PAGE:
And with this trend more and more coaches realize the importance of the business aspect of being a personal trainer. Which in simple terms is: How to pay the bills as a personal trainer to at first stay a personal trainer. Giving clients value and getting them in shape is the backbone of becoming a successful personal trainer. Mastering the business aspect is the backbone of staying a successful personal trainer. And the career length of the personal trainer is still very short. One reason is definitely that many trainers miss the technical skills to actually get their clients in shape and get their clients to achieve the goals they have. And another reason is making a living as a trainer. And last year was definitely the year I have seen most trainers seek out to master that business aspect.
3. Yes, the deadlift is a great exercise, too
Over the years I have become a very public fan of the squat, writing a squat book, hosting over 20 squats days at the YPSI, publishing the Squat Holiday, teaching „The perfect Squat“ Workshop at conferences and seminars all over the world and consistently promoting the benefits of the squat. And sometimes I get asked if I like the deadlift, too. Of course, I do.
The deadlift is an outstanding exercise. I consistently program it. Looking through my program database, in 4 years between January 2015 and December 2018 I have written 8891 programs. 1599 of them contained a variation of squats. 1639 contained variations of the chin-up/pull-up. 983 contained a variation of the benchpress. And 427 contained a variation of the deadlift. So I use the squat about 4 times as often as the deadlift. Why? Not because the deadlift is an inferior exercise. In many aspects the deadlift is superior to the squat. The reason why I use the deadlift less is because one has to be prepared to deadlift safely and consistently. Want to hurt a beginner? Just start them on deadlifts.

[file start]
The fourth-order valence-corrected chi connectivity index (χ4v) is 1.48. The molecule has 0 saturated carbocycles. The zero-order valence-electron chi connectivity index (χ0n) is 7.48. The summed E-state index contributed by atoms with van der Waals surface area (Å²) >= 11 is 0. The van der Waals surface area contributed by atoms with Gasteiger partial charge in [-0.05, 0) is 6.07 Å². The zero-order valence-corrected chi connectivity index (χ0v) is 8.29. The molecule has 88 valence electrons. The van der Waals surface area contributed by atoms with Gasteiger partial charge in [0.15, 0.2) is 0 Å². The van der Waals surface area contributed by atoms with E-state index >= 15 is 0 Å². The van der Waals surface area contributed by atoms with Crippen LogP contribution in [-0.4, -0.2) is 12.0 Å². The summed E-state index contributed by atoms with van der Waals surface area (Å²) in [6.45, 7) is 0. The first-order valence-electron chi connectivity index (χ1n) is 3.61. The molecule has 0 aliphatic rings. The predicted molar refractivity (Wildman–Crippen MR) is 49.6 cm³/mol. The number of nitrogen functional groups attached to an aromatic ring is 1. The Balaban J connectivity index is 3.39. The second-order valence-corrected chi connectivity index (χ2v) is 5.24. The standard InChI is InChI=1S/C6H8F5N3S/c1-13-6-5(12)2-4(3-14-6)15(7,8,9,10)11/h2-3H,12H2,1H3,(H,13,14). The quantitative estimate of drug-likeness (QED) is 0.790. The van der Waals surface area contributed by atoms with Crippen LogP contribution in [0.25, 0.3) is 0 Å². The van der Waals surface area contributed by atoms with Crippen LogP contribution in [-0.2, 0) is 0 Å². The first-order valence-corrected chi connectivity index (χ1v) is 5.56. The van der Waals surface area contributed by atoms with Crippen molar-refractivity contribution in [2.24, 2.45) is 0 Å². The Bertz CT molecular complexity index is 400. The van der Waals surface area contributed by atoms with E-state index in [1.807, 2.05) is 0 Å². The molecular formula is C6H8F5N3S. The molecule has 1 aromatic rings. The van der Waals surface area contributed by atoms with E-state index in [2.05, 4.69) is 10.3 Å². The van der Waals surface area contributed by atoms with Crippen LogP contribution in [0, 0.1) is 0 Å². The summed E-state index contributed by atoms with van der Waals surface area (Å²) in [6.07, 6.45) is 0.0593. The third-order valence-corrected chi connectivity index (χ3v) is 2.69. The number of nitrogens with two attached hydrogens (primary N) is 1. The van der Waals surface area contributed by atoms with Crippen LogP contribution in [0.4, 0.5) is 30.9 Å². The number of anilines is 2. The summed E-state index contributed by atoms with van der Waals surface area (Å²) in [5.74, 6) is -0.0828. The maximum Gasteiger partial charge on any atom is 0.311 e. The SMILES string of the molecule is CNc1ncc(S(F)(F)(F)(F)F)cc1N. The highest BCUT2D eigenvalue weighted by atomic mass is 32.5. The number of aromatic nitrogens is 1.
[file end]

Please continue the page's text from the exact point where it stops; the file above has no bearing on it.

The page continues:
So before adding deadlift one has to be prepared to deadlift, which is to meet certain benchmarks and go through progressions to get the most out of it and not hurt your back. Once these benchmarks are met, lets deadlift, and deadlift more safely.
The deadlift builds strength in the whole body. The deadlift is an underused exercise to build muscle. And definitely an underused exercise to increase fatloss. The deadlift is a great exercise. And its always been a great exercise. Since its a more advanced exercises I have talked about it a lot less than the squats. Thats one reason why I wrote a whole book on the deadlift in 2018 – The YPSI Deadlift Manual.
2018 was a great year. I have seen many clients make outstanding progress. I have played around with new devices such as a continuous glucose monitoring device, which led to fascinating results. Travelled the world to spread some knowledge. And taught over 1000 trainers at various conferences and seminars. Now its time to look forward to 2019! See you.
Picture: At Sydney Airport.